Your website is fabulous. I’m looking forward to checking out your other tutorials. Keep up the great work!

    Reply
  • Fiona Kirkcaldie

    This is great! I just made the Scout tee over the weekend for the first time – brilliant pattern – from a lovely silk and french-seamed the sides, but hadn’t quite finished the armhole seams. I’m going to take the sleeves out again now and try this! I know I’ll be making this pattern again and again.

    Reply
  • Christi

    This is great — I just finished (I think) drafting a pattern from a favorite blouse and had planned to sew the first test with all French seams … except the armhole. From what you did here, I guess gathers aren’t an obstacle to using that kind of seam? There’s gathering at the bodice of the shirt, too, which I had also wondered about, but based on this, I think I’ll try French seams all around. A good tip about the grading, too — I’ve followed the basic concept on several projects, except for that part.

    Reply
  • Grace

    I tried this when I was in design school and got marked down for it. The instructor’s opinion was that such curved seams couldn’t (shouldn’t) be frenched. I’m happy to see that you disagree and have success… it gives me liscense to try it again for myself.

    Reply
  • hollymadness

    thanks a lot for making this tutorial ,I have always wandered how to french seam the sleeves, I panning to use this tutorial to construct a shirt for my self because the fabric that I have is lightweight and shear, I don t think serging the seams would look nice.

    Reply
  • Anna T

    These comments make me glad I never took a very serious construction class… I have only taken theatre costume construction from a very knowledgeable but chill lady, and the motto of the class was basically, do whatever works!

    Nowadays I call my mom, google for video tutorials, or even check my vintage sewing books and manuals for old-school tips. I am so glad I found your blog, because I think these techniques are going to help me out immensely when I get back in the saddle and take on some less-than-basic patterns!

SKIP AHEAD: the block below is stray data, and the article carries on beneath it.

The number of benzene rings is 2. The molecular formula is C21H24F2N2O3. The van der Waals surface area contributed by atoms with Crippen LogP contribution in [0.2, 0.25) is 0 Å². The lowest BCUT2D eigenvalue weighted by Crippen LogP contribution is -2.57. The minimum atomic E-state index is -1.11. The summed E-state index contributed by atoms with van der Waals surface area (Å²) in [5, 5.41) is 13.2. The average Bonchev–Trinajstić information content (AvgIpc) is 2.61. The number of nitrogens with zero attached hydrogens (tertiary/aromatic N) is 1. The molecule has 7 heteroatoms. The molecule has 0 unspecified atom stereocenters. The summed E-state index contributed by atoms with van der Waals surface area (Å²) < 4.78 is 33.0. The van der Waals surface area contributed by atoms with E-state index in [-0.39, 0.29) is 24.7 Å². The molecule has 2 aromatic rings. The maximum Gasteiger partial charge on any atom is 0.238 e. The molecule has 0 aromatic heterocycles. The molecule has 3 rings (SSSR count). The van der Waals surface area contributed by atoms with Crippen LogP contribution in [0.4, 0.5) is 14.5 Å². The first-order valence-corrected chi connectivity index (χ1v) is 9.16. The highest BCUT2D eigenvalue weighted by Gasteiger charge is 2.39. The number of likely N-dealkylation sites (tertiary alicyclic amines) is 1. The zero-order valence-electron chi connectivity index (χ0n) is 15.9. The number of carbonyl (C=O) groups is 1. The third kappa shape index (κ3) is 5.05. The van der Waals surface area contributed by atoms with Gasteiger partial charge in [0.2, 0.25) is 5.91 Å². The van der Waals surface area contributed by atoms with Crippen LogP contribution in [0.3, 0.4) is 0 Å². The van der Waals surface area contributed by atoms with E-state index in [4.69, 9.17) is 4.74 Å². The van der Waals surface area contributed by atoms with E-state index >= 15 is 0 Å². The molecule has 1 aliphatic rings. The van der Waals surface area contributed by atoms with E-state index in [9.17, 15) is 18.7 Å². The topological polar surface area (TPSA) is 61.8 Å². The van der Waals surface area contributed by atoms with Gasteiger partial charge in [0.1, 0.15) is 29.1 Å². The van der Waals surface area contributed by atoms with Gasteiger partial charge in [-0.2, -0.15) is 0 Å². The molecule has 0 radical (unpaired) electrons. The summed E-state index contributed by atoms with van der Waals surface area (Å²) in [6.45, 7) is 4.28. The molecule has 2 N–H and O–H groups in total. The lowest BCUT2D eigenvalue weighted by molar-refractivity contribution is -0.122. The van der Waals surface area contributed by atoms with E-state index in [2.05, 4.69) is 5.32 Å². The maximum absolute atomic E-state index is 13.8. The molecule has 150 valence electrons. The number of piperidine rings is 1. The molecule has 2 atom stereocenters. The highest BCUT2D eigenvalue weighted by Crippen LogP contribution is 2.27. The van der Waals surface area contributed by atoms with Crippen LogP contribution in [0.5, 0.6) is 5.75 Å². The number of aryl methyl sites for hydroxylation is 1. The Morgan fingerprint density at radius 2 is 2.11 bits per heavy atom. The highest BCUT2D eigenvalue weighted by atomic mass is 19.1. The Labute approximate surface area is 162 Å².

Lastly, I don’t own a serger (even when babysitting my mother’s for a year, we couldn’t figure out how to fix a messed up thread tension), and my favorite way to finish seams was just to trim the allowance down after seaming and zigzag along the edge of the fabric. ugly, unclassy, but easy and function. Whatever works! But my current machine is OLDER than the zig zag… so it looks like I have a big world of french seams opening up before my eyes. They don’t seem (snort) so hard, but they are new to me! so thank you for the great tut with great photos!

    Reply
  • Toni Heckman

    Most instructions, like yours, make the underarm sleeve seam & garment side seam first & then set the sleeve in. Can u please explain to me why this is preferred over setting the sleeve with the side & underarm seam open….& then stitching those seams in one move? I have tried to find a discussion of this & have not been able to find one. Thank you so much. Love your blog!

    Reply
  • Ann

    I am a new sewer, having started this year, and had never heard of insetting a sleeve with a Princess seam. I followed your tutorial today, and made my most beautiful armhole seam ever. Thank you for your clear, step-by-step, illustrated instructions. I am thrilled with the result, which looks better than the bias binding I have been using to finish armholes. I feel like the cat who swallowed the canary!

    Reply
  • Laura Dodson

    Sewed my Scout Tee with FRENCH SEAMS and little pintucks at the front neck and lemme say this was the best, easiest to follow tutorial ever. My shirt looks so good with no exposed pinked seam edges. Yay! Thank you thank you.

    Reply
  • Diane Buchanan

    As I couldn’t get my overlocker to stop jamming and breaking threads, I used French seams on a light weight cotton for PJs and a robe. I didn’t know you could use this on sleeves so did an internet search and found you. Now I can have a go at completing the sleeves with this lovely finish.

    By the way, I used You Tube to search for a video on threading my overlocker and found exactly the same one as was on a video supplied with the machine, but no use on a DVD player! After much faffing around I’ve found the problem and can use the overlocker again, but really do like the French seam finish so will be using that a lot more from now on. Thanks for a great site and very clear tutorial.

    Reply
    • Jen

      The seam will fold over much more easily and directly on the stitching line if you press the seam open first as opposed to just folding without pressing. Makes for a nicer looking french seam

      Reply
  • Victoria

    Wow. I am an advanced beginner sewer and have been doing French seams on every top I make – except the first two when I looked at my raveling seams and cringed!! I never realized you could do this on sleeve insets. I’m sort of nervous to try, because I’m still at the stage where I struggle just to get the sleeve sewn in properly, let alone as a French seam.I am currently sewing Vogue 9029 – which tells you to do French seams on just about every seam – including the princess seams – but they don’t mention to do it on the armholes. But I am inspired to try after seeing your post. Thanks so much.